I don't necessarily agree with the assertion that these authors took alternative routes to their success. There are many routes to writing success, and they don't always include a degree in English Literature.

Still, it's a fun look at pics and bios.

***This review was written by Penelope Silvers for her curated content on "Writing Rightly" *** 

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#5OnFri: The Top 5 Mistakes Writers Make When It Comes To The Setting - DIY MFA

#5OnFri: The Top 5 Mistakes Writers Make When It Comes To The Setting - DIY MFA | Writing Rightly | Scoop.it
As we all know, in writing there are so many different elements to juggle: characters, plot, pacing, description, voice, dialogue…and that’s just the start
Penelope's insight:
Setting is so important in our stories. We sometimes neglect this crucial element, but should not. Here's why:

According to the article's writer, "Used correctly, the setting can characterize the story’s cast, steer the plot, evoke emotions and mood, create windows to allow for active backstory sharing, provide conflict and challenges, and act as a mirror for what the protagonist needs most, reinforcing his motivation at every step."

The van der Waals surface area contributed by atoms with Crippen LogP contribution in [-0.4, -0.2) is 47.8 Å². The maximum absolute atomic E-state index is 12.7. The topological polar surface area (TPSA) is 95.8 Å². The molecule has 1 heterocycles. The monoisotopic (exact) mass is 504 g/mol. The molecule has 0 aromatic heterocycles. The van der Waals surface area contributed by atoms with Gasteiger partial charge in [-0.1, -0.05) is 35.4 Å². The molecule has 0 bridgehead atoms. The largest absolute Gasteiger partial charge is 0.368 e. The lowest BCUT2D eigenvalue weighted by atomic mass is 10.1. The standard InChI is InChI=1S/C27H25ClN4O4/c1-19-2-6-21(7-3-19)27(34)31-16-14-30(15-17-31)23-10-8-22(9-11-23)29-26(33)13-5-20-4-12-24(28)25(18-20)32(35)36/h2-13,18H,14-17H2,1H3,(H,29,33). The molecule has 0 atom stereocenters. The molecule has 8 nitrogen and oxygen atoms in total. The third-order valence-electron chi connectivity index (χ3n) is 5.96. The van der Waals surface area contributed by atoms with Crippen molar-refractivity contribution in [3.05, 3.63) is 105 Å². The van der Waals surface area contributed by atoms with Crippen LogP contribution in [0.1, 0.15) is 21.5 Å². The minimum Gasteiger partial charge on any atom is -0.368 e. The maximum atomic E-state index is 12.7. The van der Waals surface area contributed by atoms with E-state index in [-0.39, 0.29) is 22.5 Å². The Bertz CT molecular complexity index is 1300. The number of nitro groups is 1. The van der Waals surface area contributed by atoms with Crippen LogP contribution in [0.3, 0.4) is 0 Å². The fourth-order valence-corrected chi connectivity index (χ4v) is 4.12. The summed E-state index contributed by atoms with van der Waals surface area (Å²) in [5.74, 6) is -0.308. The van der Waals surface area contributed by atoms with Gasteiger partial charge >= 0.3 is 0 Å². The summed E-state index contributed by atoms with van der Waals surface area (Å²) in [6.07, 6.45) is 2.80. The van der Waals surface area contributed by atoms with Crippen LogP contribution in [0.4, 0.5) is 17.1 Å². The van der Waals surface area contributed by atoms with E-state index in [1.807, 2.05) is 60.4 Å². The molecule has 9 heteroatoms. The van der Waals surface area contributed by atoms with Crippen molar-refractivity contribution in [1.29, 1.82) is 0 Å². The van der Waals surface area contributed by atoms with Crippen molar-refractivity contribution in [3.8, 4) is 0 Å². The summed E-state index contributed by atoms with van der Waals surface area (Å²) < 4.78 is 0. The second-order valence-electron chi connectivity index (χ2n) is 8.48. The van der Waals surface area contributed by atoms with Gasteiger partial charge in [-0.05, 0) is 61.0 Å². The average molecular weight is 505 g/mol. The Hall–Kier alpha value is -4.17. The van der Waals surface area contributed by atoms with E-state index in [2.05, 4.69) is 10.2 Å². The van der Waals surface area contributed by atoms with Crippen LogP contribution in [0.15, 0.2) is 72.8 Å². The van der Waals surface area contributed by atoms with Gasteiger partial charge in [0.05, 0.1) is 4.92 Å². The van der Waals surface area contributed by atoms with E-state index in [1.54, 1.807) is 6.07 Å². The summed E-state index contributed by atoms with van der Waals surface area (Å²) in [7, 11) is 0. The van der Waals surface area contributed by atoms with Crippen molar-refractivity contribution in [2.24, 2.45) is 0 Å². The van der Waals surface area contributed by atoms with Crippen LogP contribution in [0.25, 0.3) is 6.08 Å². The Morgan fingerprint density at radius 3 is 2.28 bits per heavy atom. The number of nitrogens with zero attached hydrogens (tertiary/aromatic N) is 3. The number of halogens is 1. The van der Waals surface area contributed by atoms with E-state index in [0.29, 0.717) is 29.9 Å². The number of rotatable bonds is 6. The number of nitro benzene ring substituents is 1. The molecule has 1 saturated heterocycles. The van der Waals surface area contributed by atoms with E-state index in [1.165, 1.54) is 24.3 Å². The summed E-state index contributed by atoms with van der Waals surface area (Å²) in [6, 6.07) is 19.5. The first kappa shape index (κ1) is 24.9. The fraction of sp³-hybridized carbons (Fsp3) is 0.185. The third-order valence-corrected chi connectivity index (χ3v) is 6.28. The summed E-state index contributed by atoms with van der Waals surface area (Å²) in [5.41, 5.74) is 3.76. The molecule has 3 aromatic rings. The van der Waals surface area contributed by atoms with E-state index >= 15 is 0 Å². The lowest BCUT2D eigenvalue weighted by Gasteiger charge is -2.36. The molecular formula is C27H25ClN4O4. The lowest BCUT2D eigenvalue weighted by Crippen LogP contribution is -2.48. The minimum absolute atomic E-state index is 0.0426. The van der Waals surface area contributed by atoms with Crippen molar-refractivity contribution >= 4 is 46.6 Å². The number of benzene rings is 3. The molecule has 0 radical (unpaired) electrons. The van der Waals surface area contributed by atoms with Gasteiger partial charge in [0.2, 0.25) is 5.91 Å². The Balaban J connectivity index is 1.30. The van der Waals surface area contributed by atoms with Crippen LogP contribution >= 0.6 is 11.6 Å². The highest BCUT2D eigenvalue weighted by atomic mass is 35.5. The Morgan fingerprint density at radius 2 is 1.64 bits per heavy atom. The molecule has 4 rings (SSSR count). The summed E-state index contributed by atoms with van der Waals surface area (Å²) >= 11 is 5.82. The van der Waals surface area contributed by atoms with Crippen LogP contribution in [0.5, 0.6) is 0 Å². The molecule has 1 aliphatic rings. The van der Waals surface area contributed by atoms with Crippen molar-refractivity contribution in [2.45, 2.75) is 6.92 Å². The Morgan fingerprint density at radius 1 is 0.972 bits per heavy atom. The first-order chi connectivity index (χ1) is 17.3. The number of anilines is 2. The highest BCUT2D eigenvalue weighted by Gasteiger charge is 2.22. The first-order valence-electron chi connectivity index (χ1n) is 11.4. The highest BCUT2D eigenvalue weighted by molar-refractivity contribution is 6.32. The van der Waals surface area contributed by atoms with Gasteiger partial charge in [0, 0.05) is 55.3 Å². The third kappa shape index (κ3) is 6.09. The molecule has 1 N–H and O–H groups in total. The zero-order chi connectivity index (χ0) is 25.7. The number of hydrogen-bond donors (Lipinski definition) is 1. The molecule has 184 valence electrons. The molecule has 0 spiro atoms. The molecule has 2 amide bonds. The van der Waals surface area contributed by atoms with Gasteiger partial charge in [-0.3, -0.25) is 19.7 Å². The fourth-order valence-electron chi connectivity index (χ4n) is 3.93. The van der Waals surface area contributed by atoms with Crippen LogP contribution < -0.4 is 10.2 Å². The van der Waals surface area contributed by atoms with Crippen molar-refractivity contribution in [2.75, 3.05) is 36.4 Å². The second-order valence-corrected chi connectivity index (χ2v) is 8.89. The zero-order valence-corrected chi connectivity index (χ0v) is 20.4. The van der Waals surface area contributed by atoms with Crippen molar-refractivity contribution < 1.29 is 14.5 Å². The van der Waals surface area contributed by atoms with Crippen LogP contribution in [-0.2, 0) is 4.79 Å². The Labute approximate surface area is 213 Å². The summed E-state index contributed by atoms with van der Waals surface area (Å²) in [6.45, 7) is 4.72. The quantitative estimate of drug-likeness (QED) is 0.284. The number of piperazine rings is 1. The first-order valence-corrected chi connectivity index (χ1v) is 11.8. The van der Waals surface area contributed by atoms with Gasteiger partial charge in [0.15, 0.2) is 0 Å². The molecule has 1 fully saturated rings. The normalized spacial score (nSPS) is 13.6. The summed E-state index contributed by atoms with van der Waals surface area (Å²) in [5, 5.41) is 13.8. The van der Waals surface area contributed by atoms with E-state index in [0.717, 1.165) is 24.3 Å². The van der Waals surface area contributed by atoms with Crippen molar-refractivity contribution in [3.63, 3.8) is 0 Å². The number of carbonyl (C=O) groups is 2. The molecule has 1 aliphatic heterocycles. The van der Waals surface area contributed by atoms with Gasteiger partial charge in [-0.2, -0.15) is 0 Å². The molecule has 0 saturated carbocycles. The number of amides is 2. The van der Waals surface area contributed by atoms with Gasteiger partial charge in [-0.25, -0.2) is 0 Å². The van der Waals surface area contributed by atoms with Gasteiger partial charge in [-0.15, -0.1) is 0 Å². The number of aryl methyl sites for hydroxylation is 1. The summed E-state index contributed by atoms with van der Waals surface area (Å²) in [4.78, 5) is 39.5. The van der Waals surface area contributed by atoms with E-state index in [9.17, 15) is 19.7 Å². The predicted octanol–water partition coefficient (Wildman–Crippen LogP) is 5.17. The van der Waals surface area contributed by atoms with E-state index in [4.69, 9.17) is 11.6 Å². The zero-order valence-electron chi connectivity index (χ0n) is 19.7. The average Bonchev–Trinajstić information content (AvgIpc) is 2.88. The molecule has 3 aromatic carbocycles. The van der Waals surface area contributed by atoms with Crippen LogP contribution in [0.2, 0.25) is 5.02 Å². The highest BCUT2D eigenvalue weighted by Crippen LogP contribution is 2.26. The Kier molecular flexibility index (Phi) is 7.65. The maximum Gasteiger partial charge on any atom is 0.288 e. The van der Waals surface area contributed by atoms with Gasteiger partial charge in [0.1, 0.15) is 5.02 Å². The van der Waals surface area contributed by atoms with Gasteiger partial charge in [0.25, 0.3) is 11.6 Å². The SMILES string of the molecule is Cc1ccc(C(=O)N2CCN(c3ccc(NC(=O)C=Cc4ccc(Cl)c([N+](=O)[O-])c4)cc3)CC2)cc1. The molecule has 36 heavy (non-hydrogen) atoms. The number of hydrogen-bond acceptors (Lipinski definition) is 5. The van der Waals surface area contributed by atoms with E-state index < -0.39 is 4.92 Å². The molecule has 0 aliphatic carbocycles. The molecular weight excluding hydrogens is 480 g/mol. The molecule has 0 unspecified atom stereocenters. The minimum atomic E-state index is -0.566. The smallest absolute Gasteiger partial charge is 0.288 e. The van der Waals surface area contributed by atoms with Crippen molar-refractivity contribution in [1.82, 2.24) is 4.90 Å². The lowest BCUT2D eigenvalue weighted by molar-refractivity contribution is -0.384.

***This review was written by Penelope Silvers for her curated content on "Writing Rightly" ***

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Ray Bradbury on How List-Making Can Boost Your Creativity - Brainpickings.org

Ray Bradbury on How List-Making Can Boost Your Creativity - Brainpickings.org | Writing Rightly | Scoop.it
How to feel your way toward something honest, hidden under the trapdoor on the top of your skull.
Penelope's insight:
Make a list--boost your creativity. Love it!

Before reading this advice, I made my own long list to draft a writing contest introduction letter. It truly does spark the imagination. Of course, this advice is from Fahrenheit 451 sci-fi author, Ray Bradbury.

***This review was written by Penelope Silvers for her curated content on "Writing Rightly" ***